Global computer chip shortage to run into the second half of 2022, warns Apple supplier Foxconn

Global computer chip shortage to run into the second half of 2022, warns Apple supplier Foxconn
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Updated 12 November 2021

Global computer chip shortage to run into the second half of 2022, warns Apple supplier Foxconn

Global computer chip shortage to run into the second half of 2022, warns Apple supplier Foxconn

TAIPEI: Apple supplier Foxconn forecast on Friday that a global chip shortage would run into the second half of 2022 and its fourth-quarter revenue for electronics, including smartphones, would fall more than 15 percent, Reuters is reporting. 

Chairman Liu Young-way said during a conference call that Foxconn was cautious about its 2022 revenue outlook, citing uncertainties surrounding the coronavirus pandemic, inflation, geopolitical tensions and supply chains.

Earlier Foxconn, the world's largest contract electronics maker, reported a 20 percent jump in third-quarter profit.

“If not for supply shortages prospects for the fourth quarter could have been better,” he said, adding that supply of power management chips remained tight and a global chip crunch could last longer than his previous forecast of second quarter.

“Regarding next year's prospects, we will be relatively cautious in our outlook,” Liu added.

A year-long shortage of chips, initially due to sky-rocketing demand for smartphones and personal gadgets during the pandemic, spilled into the auto industry and disrupted production at companies ranging from Apple to GM.

Foxconn previously said it felt only a small impact from the crisis but had cautioned that rising COVID-19 cases in Asia could hurt its supply chain.

As well as forecasting the slide in revenue in its consumer electronics business, which includes smartphones, Foxconn said it expected overall fourth-quarter revenue to fall between 3 percent and 15 percent in the period. Analysts predicted an 11 percent drop, according to a Refinitiv consensus estimate.

Still, Foxconn said it expected supply shortages in Southeast Asia to ease this month and the next.

The outlook came after a strong third quarter, in which revenue rose 9 percent on the year, helped by strong smartphone demand that remained stable despite the supply problems.

Net profit jumped to T$36.98 billion ($1.33 billion), beating a Refinitiv consensus estimate of T$31.73 billion.

Analysts had said they expected robust iPhone sales boosted Foxconn's business in the third quarter, and the company secured more than 75 percent of assembly orders, including those for the latest iPhone 13. But they cautioned that supply chain problems could mute any further near-term increase in orders at Foxconn.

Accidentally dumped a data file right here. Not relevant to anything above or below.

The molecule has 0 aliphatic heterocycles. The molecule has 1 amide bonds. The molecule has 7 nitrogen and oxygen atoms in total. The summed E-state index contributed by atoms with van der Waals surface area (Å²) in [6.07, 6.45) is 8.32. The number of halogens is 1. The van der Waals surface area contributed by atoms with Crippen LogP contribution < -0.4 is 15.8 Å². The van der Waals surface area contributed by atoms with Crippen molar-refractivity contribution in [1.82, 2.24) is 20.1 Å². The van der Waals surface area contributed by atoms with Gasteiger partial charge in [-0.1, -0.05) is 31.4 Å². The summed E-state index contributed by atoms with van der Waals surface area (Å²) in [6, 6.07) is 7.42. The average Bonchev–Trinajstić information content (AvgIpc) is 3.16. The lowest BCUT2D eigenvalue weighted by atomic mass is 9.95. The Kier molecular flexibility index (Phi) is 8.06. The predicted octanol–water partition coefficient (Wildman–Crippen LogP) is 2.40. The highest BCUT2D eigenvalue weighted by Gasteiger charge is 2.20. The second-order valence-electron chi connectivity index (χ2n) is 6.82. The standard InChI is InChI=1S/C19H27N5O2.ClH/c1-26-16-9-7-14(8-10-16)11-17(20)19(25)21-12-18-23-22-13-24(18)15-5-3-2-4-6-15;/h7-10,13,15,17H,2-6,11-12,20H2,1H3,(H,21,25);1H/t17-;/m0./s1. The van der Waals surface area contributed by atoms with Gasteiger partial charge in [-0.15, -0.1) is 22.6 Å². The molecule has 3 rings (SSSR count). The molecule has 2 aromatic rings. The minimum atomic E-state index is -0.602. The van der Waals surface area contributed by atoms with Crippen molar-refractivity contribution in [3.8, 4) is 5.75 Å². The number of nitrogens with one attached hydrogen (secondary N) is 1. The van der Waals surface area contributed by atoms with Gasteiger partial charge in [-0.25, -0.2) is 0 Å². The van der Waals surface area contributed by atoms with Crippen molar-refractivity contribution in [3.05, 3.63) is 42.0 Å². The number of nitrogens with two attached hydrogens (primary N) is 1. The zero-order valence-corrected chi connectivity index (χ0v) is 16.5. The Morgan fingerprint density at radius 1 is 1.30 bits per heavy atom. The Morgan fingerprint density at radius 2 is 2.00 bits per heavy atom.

Apple said last month that supply chain woes cost it $6 billion in sales in the July-September quarter, and that this would worsen during the year-end holiday period.

Foxconn said it expects its electronic vehicle (EV) business to make a contribution to revenue in the third quarter of 2022, when it could start production in America in a partnership with Lordstown Motors Corp at the soonest.

Liu said he was looking to build more EV partnerships with companies in places including the Middle East, India and Europe to “serve the local markets”, but did not elaborate.

Foxconn has in recent months deepened its efforts to become a major player in EVs, including announcing deals to build cars with U.S. startup Fisker Inc.

Shares in Foxconn, formally called Hon Hai Precision Industry Co Ltd, closed 1.4 percent higher ahead of the earnings release, versus a 0.4 percent gain in the broader market. 


Aramco CEO says energy transition not going smoothly: Reuters

Aramco CEO says energy transition not going smoothly: Reuters
Updated 27 January 2022

Aramco CEO says energy transition not going smoothly: Reuters

Aramco CEO says energy transition not going smoothly: Reuters

BEIRUT: Saudi Aramco CEO Amin Nasser said on Thursday that the energy transition “was not going smoothly,” pointing to a resurgence in demand for oil and gas as the global economy recovers while supplies lag on the back of falling investment, according to Reuters.

“We all agree that to move towards a sustainable energy future a smooth energy transition is absolutely essential but we must also consider the complexities and challenges to get there,” he told the B20 conference in Indonesia via video link.

“We have to acknowledge that the current transition is not going smoothly,” he said.

- Reuters


SNB board recommends dividends of over $1bn for the second half of 2021

SNB board recommends dividends of over $1bn for the second half of 2021
Updated 27 January 2022

SNB board recommends dividends of over $1bn for the second half of 2021